“Enough cliches about faith. Mitt’s Mormonism matters”
Errrol Louis in the New York Daily News:
Let’s quit tiptoeing around the question of whether Republican Mitt Romney’s Mormon religion will be an issue in his bid to become President of the United States.
Of course it will matter. And it should.
Voters have every right to be curious and concerned about a candidate’s beliefs – especially a candidate like Romney, who keeps talking about the importance of faith in his life.
Romney’s not a run-of-the-mill believer. Before entering politics, he served as a Mormon bishop, presiding over several congregations in Massachusetts.
There’s little chance that a devout follower of Rastafarianism, the Unification Church or the Nation of Islam – not just a believer, but a leader – could expect to run for high political office and not get a couple of questions about what they believe and what public actions they took as a church leader.
Romney has gotten a few. He told CBS News he is a “true-blue through-and-through” believer, but also said, “My church wouldn’t endeavor to tell me what to do on an issue, and I wouldn’t listen to them on an issue that related to our nation.”
Those contradictory statements won’t cut it. And they don’t sidestep the plain fact that Mormonism, like the other faiths I mentioned, is not a Christian religion.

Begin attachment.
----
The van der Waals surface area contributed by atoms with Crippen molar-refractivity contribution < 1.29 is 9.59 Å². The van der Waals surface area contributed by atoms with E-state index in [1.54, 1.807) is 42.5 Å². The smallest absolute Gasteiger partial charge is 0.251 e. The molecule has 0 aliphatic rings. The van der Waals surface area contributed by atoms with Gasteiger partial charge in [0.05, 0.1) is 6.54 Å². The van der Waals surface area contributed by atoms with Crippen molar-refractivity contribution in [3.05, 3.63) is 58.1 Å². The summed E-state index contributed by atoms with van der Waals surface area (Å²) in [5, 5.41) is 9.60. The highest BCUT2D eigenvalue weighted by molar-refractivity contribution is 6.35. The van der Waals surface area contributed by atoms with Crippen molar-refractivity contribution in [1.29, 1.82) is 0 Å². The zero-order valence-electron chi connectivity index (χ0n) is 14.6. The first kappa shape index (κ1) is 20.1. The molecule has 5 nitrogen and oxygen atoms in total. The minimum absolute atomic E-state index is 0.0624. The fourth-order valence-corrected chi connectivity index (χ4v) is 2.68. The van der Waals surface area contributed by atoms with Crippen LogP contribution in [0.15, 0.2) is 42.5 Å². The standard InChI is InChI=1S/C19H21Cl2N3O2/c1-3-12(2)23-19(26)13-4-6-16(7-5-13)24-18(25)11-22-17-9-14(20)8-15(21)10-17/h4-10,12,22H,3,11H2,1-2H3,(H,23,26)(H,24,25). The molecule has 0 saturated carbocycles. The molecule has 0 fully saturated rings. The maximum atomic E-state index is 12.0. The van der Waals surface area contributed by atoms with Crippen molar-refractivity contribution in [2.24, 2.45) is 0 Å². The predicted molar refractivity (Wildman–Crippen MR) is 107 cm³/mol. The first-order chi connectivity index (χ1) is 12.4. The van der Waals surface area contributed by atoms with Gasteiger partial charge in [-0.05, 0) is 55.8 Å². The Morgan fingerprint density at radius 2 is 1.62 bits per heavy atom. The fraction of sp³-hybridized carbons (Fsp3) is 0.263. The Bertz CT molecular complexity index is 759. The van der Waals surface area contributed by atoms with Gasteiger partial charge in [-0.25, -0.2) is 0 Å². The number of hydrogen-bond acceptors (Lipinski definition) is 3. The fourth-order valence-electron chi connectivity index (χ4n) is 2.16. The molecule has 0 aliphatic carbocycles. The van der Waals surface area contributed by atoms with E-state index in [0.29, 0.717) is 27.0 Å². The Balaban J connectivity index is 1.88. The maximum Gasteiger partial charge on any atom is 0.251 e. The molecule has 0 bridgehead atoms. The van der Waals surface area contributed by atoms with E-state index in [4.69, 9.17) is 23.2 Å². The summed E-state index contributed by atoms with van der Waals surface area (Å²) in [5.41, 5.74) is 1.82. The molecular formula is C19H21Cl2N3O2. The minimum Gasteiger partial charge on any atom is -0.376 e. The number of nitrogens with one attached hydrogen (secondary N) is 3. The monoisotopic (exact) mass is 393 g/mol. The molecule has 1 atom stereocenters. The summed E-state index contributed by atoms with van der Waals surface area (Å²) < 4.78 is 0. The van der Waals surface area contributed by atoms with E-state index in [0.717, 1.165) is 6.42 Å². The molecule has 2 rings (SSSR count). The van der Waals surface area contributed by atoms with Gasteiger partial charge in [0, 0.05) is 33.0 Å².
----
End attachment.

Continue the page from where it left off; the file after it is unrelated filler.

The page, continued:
This is a sore point with Romney and other Mormons, who emphasize their reverence for Jesus, belief in His divinity, and the fact that the religion’s official name is the Church of Jesus Christ of Latter-day Saints.
Those protests hold little water with leaders of most Christian denominations. In 2001, the Catholic doctrinal office (then headed by Joseph Cardinal Ratzinger, who is now the Pope) decreedMormons must be re-baptized to join the Catholic Church.Methodists, Presbyterians and Baptists have similar official disclaimers.
The reasons are clear to anyone who stayed awake through Sunday School and takes a look at the Mormon holy books, including the Book of Mormon, the Doctrine and Covenants and the Pearl of Great Price.
Mormons, it turns out, believe human souls have existed for all eternity, temporarily inhabit physical bodies and can eventually evolve into gods. They also believe the Garden of Eden was in Missouri and that tribes from Israel traveled to what is now America, built ancient cities and fought epic battles…